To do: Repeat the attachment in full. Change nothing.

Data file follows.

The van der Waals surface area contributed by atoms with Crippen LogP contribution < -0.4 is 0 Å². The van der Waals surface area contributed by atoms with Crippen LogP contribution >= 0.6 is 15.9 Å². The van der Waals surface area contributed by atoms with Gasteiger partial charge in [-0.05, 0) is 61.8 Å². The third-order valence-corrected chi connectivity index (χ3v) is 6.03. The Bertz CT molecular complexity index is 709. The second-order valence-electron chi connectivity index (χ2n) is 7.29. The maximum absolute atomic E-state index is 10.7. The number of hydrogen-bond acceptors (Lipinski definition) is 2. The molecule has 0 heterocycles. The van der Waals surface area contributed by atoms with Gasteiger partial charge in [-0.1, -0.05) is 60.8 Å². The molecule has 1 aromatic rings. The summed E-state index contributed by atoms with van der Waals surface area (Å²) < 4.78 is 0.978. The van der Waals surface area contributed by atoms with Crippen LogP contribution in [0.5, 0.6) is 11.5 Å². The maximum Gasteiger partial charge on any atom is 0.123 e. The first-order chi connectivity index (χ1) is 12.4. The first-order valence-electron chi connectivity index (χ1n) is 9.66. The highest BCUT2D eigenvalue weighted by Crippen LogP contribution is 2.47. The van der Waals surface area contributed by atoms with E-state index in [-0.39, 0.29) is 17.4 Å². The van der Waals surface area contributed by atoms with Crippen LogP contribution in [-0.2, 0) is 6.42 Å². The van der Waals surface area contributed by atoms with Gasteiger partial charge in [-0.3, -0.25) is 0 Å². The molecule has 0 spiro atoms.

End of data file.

The van der Waals surface area contributed by atoms with Crippen LogP contribution < -0.4 is 0 Å². The van der Waals surface area contributed by atoms with Crippen LogP contribution >= 0.6 is 15.9 Å². The van der Waals surface area contributed by atoms with Gasteiger partial charge in [-0.05, 0) is 61.8 Å². The third-order valence-corrected chi connectivity index (χ3v) is 6.03. The Bertz CT molecular complexity index is 709. The second-order valence-electron chi connectivity index (χ2n) is 7.29. The maximum absolute atomic E-state index is 10.7. The number of hydrogen-bond acceptors (Lipinski definition) is 2. The molecule has 0 heterocycles. The van der Waals surface area contributed by atoms with Gasteiger partial charge in [-0.1, -0.05) is 60.8 Å². The molecule has 1 aromatic rings. The summed E-state index contributed by atoms with van der Waals surface area (Å²) < 4.78 is 0.978. The van der Waals surface area contributed by atoms with Crippen LogP contribution in [0.5, 0.6) is 11.5 Å². The maximum Gasteiger partial charge on any atom is 0.123 e. The first-order chi connectivity index (χ1) is 12.4. The first-order valence-electron chi connectivity index (χ1n) is 9.66. The highest BCUT2D eigenvalue weighted by Crippen LogP contribution is 2.47. The van der Waals surface area contributed by atoms with E-state index in [-0.39, 0.29) is 17.4 Å². The van der Waals surface area contributed by atoms with Crippen LogP contribution in [-0.2, 0) is 6.42 Å². The van der Waals surface area contributed by atoms with Gasteiger partial charge in [-0.3, -0.25) is 0 Å². The molecule has 0 spiro atoms.